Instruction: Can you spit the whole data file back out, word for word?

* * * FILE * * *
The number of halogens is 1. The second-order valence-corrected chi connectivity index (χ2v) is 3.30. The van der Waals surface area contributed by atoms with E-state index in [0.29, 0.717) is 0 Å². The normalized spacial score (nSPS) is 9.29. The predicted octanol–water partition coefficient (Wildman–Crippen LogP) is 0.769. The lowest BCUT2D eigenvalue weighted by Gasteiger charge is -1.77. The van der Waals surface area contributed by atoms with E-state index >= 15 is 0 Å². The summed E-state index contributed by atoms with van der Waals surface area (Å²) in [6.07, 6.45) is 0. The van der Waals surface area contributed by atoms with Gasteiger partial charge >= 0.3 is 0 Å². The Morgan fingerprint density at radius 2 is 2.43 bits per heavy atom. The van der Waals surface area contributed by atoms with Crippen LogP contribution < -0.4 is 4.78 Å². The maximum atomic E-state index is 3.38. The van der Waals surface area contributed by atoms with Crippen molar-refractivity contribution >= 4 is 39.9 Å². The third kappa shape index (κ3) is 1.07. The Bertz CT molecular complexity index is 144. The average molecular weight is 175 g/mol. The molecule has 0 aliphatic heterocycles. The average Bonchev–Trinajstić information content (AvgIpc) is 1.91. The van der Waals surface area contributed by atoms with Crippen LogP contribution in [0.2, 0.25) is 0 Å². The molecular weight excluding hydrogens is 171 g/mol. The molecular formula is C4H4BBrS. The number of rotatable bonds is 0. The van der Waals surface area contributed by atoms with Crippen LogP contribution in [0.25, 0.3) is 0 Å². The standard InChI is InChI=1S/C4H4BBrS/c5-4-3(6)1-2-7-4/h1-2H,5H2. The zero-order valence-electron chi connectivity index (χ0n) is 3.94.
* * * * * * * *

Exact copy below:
The number of halogens is 1. The second-order valence-corrected chi connectivity index (χ2v) is 3.30. The van der Waals surface area contributed by atoms with E-state index in [0.29, 0.717) is 0 Å². The normalized spacial score (nSPS) is 9.29. The predicted octanol–water partition coefficient (Wildman–Crippen LogP) is 0.769. The lowest BCUT2D eigenvalue weighted by Gasteiger charge is -1.77. The van der Waals surface area contributed by atoms with E-state index >= 15 is 0 Å². The summed E-state index contributed by atoms with van der Waals surface area (Å²) in [6.07, 6.45) is 0. The van der Waals surface area contributed by atoms with Gasteiger partial charge >= 0.3 is 0 Å². The Morgan fingerprint density at radius 2 is 2.43 bits per heavy atom. The van der Waals surface area contributed by atoms with Crippen LogP contribution < -0.4 is 4.78 Å². The maximum atomic E-state index is 3.38. The van der Waals surface area contributed by atoms with Crippen molar-refractivity contribution >= 4 is 39.9 Å². The third kappa shape index (κ3) is 1.07. The Bertz CT molecular complexity index is 144. The average molecular weight is 175 g/mol. The molecule has 0 aliphatic heterocycles. The average Bonchev–Trinajstić information content (AvgIpc) is 1.91. The van der Waals surface area contributed by atoms with Crippen LogP contribution in [0.2, 0.25) is 0 Å². The molecular weight excluding hydrogens is 171 g/mol. The molecular formula is C4H4BBrS. The number of rotatable bonds is 0. The van der Waals surface area contributed by atoms with Crippen LogP contribution in [0.25, 0.3) is 0 Å². The standard InChI is InChI=1S/C4H4BBrS/c5-4-3(6)1-2-7-4/h1-2H,5H2. The zero-order valence-electron chi connectivity index (χ0n) is 3.94.